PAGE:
I'm running the sandbox on a VirtualBox virtual machine, this is a single-node cluster with a replication factor of 1.
After deleting files in the Hadoop file system and removing them from the trash, I don't get disk space back even after waiting for a while. I tried to use:
[hdfs@sandbox ~]$ hadoop fs -expunge [hdfs@sandbox ~]$
When I use hdfs dfsadmin -report, I get:
[hdfs@sandbox ~]$ hdfs dfsadmin -report Configured Capacity: 45103345664 (42.01 GB) Present Capacity: 25068261376 (23.35 GB) DFS Remaining: 2002014208 (1.86 GB) DFS Used: 23066247168 (21.48 GB) DFS Used%: 92.01% Under replicated blocks: 70 Blocks with corrupt replicas: 0 Missing blocks: 0 Missing blocks (with replication factor 1): 0 ------------------------------------------------- Live datanodes (1): Name: 172.17.0.2:50010 (sandbox.hortonworks.com) Hostname: sandbox.hortonworks.com Decommission Status : Normal Configured Capacity: 45103345664 (42.01 GB) DFS Used: 23066247168 (21.48 GB) Non DFS Used: 20035084288 (18.66 GB) DFS Remaining: 2002014208 (1.86 GB) DFS Used%: 51.14% DFS Remaining%: 4.44% Configured Cache Capacity: 0 (0 B) Cache Used: 0 (0 B) Cache Remaining: 0 (0 B) Cache Used%: 100.00% Cache Remaining%: 0.00% Xceivers: 4 Last contact: Thu Apr 06 13:36:57 UTC 2017
As you can see, it says that I use 21.48 GB. However, when I execute this other command I get a total of ~11.4GB
[hdfs@sandbox ~]$ hdfs dfs -du -h / 0 /app-logs 181.2 M /apps 0 /ats 9.5 G /demo 869.1 M /hdp 0 /mapred 0 /mr-history 269.2 M /ranger 6.0 K /spark-history 24.9 K /spark2-history 8.2 K /tmp 656.4 M /user [hdfs@sandbox ~]$
The disk usage is the same as before the deletion
I found a topic about the same issue . However, I don't have any snapshots.
[hdfs@sandbox ~]$ hdfs lsSnapshottableDir [hdfs@sandbox ~]$
How could I reclaim this disk usage ?
That's strange, when I started my virtual machine today, the disk usage has been reclaimed and I got 10GB back. I guess it reached the trash time interval which was set on 360 minutes. However, I thought emptying the bin doesn't use this configuration.
When running your command I get :
[root@sandbox ~]# du -hsx * | sort -rh | head -10 368K blueprint.json 12K jce_policy-8.zip 8.0K install.log 4.0K sandbox.info 4.0K install.log.syslog 4.0K hdp 4.0K build.out 4.0K anaconda-ks.cfg 0 start_hbase.sh 0 start_ambari.sh [root@sandbox ~]#
So I guess the non-DFS used is just reserved space.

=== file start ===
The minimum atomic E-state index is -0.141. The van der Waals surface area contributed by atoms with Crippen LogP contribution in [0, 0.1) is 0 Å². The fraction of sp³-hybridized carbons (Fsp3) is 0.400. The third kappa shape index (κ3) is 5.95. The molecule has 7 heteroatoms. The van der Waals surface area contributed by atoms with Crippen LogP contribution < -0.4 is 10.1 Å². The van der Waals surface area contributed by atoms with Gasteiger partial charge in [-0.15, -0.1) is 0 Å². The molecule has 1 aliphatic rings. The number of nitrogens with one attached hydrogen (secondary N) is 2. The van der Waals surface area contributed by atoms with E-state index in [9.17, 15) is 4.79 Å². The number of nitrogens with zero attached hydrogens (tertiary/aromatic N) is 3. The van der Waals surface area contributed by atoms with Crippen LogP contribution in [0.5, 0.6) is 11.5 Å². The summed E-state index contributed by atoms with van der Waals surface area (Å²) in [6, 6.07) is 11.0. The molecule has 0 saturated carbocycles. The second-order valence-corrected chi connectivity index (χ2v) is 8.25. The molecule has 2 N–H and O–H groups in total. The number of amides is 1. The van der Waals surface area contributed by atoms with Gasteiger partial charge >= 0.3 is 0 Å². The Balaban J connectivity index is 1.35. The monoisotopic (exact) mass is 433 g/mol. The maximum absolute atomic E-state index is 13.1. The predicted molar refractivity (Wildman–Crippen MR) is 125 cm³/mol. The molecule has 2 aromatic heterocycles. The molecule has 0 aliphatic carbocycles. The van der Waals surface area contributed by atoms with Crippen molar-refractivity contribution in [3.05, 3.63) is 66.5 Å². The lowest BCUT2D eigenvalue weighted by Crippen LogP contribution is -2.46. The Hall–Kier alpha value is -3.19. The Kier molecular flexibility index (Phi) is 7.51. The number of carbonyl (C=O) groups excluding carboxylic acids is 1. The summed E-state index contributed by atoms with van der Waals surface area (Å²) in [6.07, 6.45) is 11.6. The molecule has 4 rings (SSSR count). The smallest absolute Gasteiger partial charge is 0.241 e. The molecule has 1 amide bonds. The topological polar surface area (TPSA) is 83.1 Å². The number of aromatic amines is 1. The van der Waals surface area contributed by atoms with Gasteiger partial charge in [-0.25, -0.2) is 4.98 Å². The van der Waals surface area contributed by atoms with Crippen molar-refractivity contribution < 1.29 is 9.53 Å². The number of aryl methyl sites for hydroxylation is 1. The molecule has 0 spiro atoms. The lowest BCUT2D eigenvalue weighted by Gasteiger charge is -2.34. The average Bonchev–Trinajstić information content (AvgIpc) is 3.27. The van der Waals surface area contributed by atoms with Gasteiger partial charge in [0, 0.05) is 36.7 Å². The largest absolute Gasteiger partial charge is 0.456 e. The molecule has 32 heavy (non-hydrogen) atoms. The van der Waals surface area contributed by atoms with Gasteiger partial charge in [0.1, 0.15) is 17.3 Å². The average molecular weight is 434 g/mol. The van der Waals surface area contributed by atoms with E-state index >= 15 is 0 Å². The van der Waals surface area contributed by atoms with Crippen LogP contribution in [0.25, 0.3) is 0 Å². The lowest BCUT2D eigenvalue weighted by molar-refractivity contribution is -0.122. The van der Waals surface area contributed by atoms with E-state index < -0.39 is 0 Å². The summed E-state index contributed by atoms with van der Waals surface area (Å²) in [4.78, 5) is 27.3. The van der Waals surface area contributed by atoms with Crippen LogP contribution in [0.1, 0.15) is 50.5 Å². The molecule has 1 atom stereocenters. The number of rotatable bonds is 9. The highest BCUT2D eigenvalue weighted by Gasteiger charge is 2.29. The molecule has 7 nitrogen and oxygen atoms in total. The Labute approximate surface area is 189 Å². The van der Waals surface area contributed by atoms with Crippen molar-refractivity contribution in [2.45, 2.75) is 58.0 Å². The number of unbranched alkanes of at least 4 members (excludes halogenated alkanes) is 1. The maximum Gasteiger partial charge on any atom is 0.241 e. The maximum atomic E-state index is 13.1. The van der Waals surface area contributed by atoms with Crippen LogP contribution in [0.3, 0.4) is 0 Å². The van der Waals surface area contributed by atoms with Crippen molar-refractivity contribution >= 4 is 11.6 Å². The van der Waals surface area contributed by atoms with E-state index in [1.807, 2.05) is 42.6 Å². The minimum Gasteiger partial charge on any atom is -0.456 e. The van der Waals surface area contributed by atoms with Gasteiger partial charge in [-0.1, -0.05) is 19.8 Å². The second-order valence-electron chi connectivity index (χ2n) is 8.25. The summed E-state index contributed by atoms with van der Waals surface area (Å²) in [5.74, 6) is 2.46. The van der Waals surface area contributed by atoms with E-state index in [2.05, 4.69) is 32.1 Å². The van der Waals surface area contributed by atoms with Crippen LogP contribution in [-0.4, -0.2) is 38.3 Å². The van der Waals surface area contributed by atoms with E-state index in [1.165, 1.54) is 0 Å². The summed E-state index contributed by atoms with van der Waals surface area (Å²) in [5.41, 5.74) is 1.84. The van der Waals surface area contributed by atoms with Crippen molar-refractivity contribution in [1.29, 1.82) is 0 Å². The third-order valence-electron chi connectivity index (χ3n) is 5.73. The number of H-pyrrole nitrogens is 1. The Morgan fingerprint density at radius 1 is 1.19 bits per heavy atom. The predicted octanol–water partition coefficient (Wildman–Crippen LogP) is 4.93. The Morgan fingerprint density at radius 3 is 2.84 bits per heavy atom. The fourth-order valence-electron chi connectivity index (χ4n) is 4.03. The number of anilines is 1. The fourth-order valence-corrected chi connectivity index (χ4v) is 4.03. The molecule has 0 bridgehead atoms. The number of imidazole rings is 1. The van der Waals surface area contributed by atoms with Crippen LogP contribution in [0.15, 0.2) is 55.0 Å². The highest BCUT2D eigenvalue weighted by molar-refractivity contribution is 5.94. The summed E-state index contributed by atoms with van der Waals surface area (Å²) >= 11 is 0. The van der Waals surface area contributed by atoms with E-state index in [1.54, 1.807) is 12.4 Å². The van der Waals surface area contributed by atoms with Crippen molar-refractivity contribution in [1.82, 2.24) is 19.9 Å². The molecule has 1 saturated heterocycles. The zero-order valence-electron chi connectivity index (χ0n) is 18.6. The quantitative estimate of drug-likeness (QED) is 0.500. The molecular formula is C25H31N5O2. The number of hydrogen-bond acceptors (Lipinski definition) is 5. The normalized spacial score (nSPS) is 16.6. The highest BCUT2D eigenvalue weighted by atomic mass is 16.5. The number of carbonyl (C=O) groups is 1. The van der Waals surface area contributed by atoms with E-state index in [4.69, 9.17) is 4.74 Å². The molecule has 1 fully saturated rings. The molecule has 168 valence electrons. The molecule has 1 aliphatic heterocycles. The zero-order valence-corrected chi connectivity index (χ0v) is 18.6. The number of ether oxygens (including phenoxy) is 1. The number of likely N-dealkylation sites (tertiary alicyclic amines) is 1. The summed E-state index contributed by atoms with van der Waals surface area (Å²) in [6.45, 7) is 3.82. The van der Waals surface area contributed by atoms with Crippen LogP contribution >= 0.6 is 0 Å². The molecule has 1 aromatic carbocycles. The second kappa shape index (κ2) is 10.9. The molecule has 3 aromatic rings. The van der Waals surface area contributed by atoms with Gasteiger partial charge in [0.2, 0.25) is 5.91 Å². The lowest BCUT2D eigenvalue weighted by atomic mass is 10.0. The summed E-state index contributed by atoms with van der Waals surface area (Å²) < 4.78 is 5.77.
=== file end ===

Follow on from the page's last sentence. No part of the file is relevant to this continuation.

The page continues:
Exactly. Non DFS is a reserved space allocated for hadoop services. Which means it will not used for data storage but however this space will be used by hadoop like an intermediate layer for various process/jobs which are triggered in hadoop. Similar to staging layer in typical ETL processing.
Thank you for your explanation. You seem to know HDFS pretty well, I take this opportunity to ask you something else (but related).
I'm trying to write files on a HDFS using the webhdfs RESTAPI part by part. When I define a small part (~5MB), I can see the remaining disk space decreases in relation to my upload. However the non-HDFS is also consumed while uploading but much faster. Because of that, the non-DFS reaches 0% and the upload stops.
After the upload, the non-HDFS increases and reach 18.7GB again...
Here are some data :
File to upload : 2.2GB / Remaining : 9,9GB / non-HDFS used : 18,7GB
Surprisingly, the non-HDFS used reaches 0GB while I upload a 2.2GB file. It doesn't decrease so much when I define a larger part (~50MB). Is it a cache problem ? I tried to use the "buffersize" in my request (corresponding to the part size) but it doesn't seem to change anything.
Non DFS space will be flushed out in if more memory is needed for processing few jobs. Also there will be an interval set in the configuration for clean up as well. Depending on that the memory will be cleared and used by hadoop. In your case when processing 50MB, it doesn't cost much memory than compared to processing 2.2 GB. Based on the size of file used for processing memory will be allocated/de-allocated. I guess it might answer your question.
Below link might give some insights on allocation of memory.
I've finally solved the problem by using the blocksize parameter in the HTTP request. By setting the blocksize to a lower value, the system doesn't overload. I guess it was because the system created temporarily blocks of 64Mb with 5Mb of data. After a while the non-HDFS was overloaded and could not create more temporarily blocks.
I hope I'm clear enough.
Glad you have solved. Be careful in choosing block size if you are going to deal with large chuck of data then its better to choose a higher value. But then if your just getting know few stuffs in HDFS for small amount of data then smaller block size wont affect the process.